Exploring The Genetic Basis of Enlistment


Uncle Sam poster from WW1
Maybe Uncle Sam wants you because you share genes …

The dividing line between nature and nurture has proved endlessly fascinating – and often contentious — both in and out of the academy. A new study appearing at SAGE Open puts a chit in the nature column as it suggests genes play a leading role in deciding on enlisting in the armed forces.

Based on an analysis of twins data found in the National Longitudinal Study of Adolescent to Adult Health, the authors examined the extent to which genetic, environmental or shared factors could explain whether or not an individual signs up for the U.S. military.

Genetic influences, they found, could account for 82 percent of the variance in lifetime military service, a finding that stood up in supplementary analyses controlling for age and gender. The remaining 18 percent was attributed to non-shared environmental influences.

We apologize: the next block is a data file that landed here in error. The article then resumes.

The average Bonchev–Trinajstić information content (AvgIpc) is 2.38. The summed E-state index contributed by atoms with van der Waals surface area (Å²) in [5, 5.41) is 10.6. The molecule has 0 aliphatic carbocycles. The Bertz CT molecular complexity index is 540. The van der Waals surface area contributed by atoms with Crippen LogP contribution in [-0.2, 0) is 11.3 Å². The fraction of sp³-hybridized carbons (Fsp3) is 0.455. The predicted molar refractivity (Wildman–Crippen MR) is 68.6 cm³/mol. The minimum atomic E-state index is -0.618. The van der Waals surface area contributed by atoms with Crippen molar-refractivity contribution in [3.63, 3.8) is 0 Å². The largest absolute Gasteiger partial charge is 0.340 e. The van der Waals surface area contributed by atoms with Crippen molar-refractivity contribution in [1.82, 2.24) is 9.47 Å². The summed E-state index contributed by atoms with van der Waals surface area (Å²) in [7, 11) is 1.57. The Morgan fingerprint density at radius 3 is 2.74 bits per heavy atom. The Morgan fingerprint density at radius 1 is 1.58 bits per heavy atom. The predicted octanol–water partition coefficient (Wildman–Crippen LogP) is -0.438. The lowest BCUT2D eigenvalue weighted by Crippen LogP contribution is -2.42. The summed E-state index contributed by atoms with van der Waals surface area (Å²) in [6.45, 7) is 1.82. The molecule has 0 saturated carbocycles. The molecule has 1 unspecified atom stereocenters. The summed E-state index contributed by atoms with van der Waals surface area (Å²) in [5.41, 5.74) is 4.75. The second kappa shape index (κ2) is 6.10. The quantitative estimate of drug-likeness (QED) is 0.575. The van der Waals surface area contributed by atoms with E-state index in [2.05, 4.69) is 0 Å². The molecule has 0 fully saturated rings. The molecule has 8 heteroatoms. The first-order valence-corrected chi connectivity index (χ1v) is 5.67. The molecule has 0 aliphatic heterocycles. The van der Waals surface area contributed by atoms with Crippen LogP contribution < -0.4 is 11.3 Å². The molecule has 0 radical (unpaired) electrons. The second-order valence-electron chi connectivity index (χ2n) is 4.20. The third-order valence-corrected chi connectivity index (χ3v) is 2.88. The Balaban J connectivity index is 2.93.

“I think this paper illustrates one more time that there’s not much we can do to outrun the effects of our genes, in the same way that our environment plays an important role, too,” said Brian B. Boutwell, a criminologist at St Louis University and one of the paper’s four co-authors.

It’s familiar ground for them all. Boutwell, and two of his three military paper co-authors criminologists Kevin M Beaver of Florida State and J.C. Barnes of the University of Texas at Dallas, were co-authors of an edited volume that came out last year, The Nurture Versus Biosocial Debate in Criminology: On the Origins of Criminal Behavior and Criminality, which was structured as a debate and not a definitive answer. (The paper’s fourth co-author was Joseph Schwartz, a criminology and criminal justice professor at the University of Nebraska-Omaha.)